Wicked Elf Pale Ale - bottleWicked Elf Pale Ale
Australian flag - small


Company info:
The Little Brewing Company


Bottle size sampled: 330 mL

Alcohol: 5.4%
Standard drinks: 1.4

Cap type: Non-twist

Cost: I picked this up for AU$3.99 

Label info: ‘Craft brewed in the American style using Australian and English malted barley and American Cascade hops.

A refreshing ale with a prominent citrus hop note, balanced towards hop flavour and bitterness’.

What the label really means:

Labels with descriptions talking about the style of hops appeal to, I think, about 5% of prospective drinkers. I am a little confused by what they hope to achieve with this description and would suggest they stick to the second paragraph as being a sufficient marketing speel.

The Hell-Cat review starts here

Label: I really like this label. The Wicked Elf character they use looks mischievous and fun, and reminds me a little of the Green Goblin from the Spiderman franchise – this alone gets extra points from me. I do wish however that the elf was larger. I want to see more of the little sucker – perhaps attacking a unicorn or other mythical beast.
I like the fact they have stuck to minimal colours and used an old-style script to make it look like it has been around for decades.

I give it a label rating of 7 out of 10.

AROMA: My kind of Pale Ale. In fact, if I were to be blindfolded and smell this, I would say it was Wicked Elf Pale Ale (having already read the label prior to the blindfold being added). But, had I not known the beer put before me and asked to identify it, I would swear it was Little Creature’s Pale Ale, which to me has a very distinctive smell. I am in for a treat with this beer.

Taste: GLASS – Totally unlike Little Creatures Pale Ale. This is a pale ale with a distinct toasty, malty flavour. It has a great bitter bite with a soft aftertaste that keeps drawing me back to the glass. It’s similar in taste to amber ales such as that produced by James Squires. I am impressed.

I give it a beer from glass rating of 8 out of 10.

Taste: BOTTLE – From the bottle, it just doesn’t work as well. I get the full brunt of the bitterness, without a nice aftertaste, and no tantalising aroma to soften the blow. This is one for the glass.

I give it a taste from bottle rating of 6.5 out of 10.

Wicked Elf Pale Ale - glass

A word from the wife: Amidst a crowd-rousing burp she remarked, ‘It’s nice…but it’s probably too heavy for me to drink too many’.

She gave it a taste rating of 7.5 out of 10.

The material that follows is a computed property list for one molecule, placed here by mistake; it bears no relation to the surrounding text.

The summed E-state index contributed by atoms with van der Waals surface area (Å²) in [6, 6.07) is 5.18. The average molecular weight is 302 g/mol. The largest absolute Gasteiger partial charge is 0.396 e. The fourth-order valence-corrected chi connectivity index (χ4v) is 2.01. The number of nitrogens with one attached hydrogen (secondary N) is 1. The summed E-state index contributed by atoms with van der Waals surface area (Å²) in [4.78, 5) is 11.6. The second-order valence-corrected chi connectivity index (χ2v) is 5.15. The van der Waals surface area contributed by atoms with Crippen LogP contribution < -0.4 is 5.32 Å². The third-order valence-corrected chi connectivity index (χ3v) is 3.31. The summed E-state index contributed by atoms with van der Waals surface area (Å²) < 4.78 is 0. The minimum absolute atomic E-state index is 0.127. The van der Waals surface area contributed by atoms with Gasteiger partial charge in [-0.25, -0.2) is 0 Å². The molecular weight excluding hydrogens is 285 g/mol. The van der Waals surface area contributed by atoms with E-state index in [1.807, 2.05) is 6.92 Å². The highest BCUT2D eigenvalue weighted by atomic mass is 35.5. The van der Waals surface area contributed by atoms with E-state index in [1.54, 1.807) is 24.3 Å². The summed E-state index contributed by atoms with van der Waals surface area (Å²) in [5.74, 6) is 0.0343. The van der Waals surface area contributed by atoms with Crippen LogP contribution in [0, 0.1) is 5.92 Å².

Accompanying food: I believe a nice roast lamb with plenty of roasted vegetables. It just needs a good, hearty, winter meal to set it off even more than it does itself.

Best season to appreciate: Because of the dark aspect, and malty flavours of this beers I am tending to suggest this as a cooler months beer. 

Time taken to finish bottle: 5 minutes – I wanted to make this one last but it just went back all too quick.

All-nighter beer? I do feel I could drink it all night, however I have a sneaking suspicion that I’ll wake up a little worse for wear (and possibly minus an eyebrow. Or a tonsil). This will have TBC.

NEXT WEEK: Red Angus Pilsener

  1. […] are all remarkably similar. So, I’ll re-post my label review from the previously reviewed Wicked Elf Pale Ale, minus half a point for lack of originality: ‘I really like this label. The Wicked Elf […]


  2. BargeDave says:

    Looks like you’ve had more than four, Sniv!


  3. Sniv Whettuce says:

    Fantastic, fast-acting, fuller-than-full-strength beer. The only negative is that once you’ve had a few, and reaching into the dark abyss of a fridge during a snap blackout to grab another one, they feel exactly the same as a bottle of Kecap Manis Sweet Soy Sauce. I’d just commenced skolling what I thought was my fourth one when I made that discovery. Nine out of ten.


  4. BargeDave says:

    I really like this beer and enjoy it regularly. I must be one of the 5%, because I’m always interested to know as much about the hops in my beer as possible. Probably because I like hoppy beers on the one hand, and also because I’m keen to understand different hop flavours for home brewing purposes. Cascade hops are aromatic and fruity, and not as bitter as some but still pleasantly bitter, and if you read beer labels and see Cascade hops referred to, then it will most likely be an American Pale Ale style you’re looking at.


    • Mason Hell-Cat says:

      Please keep in mind BargeDave that 38% of all statistics listed on this website are completely made up. 12% are on the ball, and 187% are just ridiculous.


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